In the Super Tuesday primary, the economy was the number one issue on voters’ minds, be they in Massachusetts, Georgia, Ohio, or Virginia. And that wasn’t because they were happy about high unemployment and slow wage growth. Yet according to President Barack Obama, “the economy is getting stronger, and the recovery is speeding up.” Of course, these things are relative. A disappointing recovery is underway. It just hasn’t touched the millions of Americans who remain out of work, the millions more whose wages can’t keep up with inflation, and it doesn’t offset the effects of high gas prices on family budgets.
Voters’ old-fashioned common sense about the economy was backed up by the numbers in the February jobs report just released this morning. According to the Bureau of Labor Statistics, the U.S. economy added 227,000 jobs last month. That’s the good news, and it does evidence that the recovery continues, albeit slowly. And this slow-trot recovery is why the unemployment rate remains at 8.3 percent, while the number of long-term unemployed workers remained at 5.4 million, accounting for 42.6 percent of the unemployed.
What’s more, an extraordinarily high number of Americans have dropped out of the work force, either choosing not to work, losing heart and abandoning the hunt for jobs, or accepting disability benefits. Because of the meager recovery, very few potential workers have returned to the job market to find work. With fewer people in the work force, the unemployment rate appears lower than it should as a matter of simple arithmetic. But this artificially low rate does not disguise the fact that talented, experienced, discouraged workers are choosing to sit on the sidelines instead of participating in the economy. In short, though the labor market is improving, it’s nowhere near where it should be given America’s potential.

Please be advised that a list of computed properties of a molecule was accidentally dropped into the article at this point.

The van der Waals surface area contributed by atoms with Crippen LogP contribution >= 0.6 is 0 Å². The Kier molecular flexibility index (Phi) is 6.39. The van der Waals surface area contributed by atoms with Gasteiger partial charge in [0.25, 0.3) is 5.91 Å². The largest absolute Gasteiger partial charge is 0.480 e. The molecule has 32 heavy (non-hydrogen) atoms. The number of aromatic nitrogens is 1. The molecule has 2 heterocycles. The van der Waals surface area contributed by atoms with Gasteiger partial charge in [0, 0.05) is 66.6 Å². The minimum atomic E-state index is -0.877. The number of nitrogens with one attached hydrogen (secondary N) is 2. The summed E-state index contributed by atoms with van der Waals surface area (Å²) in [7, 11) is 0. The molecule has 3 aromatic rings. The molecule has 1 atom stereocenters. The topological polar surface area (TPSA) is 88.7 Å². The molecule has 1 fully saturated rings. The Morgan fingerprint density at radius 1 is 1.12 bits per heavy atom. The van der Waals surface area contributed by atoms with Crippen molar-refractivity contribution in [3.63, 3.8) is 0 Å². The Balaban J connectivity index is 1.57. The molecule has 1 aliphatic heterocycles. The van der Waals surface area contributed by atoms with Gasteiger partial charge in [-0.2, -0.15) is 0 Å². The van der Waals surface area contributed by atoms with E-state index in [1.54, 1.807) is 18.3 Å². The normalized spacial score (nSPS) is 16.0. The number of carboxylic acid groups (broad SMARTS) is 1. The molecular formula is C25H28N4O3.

What should the economy’s recovery look like? Take a glance at history (and the chart below). Following the 1981-1982 recession — which looked a lot like the one America saw in 2008 in both depth and duration — the economy returned to near-full employment (which is around 5.5 percent) by 1984. Today, nearly three years after the most recent recession ended, the unemployment rate remains stuck well above 8 percent. So while the economy has grown for 10 straight quarters, it’s only done so at a measly 2.4 percent rate. In fact, it’s the slowest recovery America has seen in the post-war era. No wonder millions of Americans aren’t feeling the effects of the economic rebound and are voting their displeasure. (Article continued below chart.)
Even liberal economist / columnist Paul Krugman sees the economy for what it is. In a recent column in The New York Times, he wrote, “our economy remains deeply depressed” and that “every silver lining comes with a cloud.” So what’s bringing about that cloud? Why is this economy growing, and yet growing so slowly by comparison to the 1980s recovery?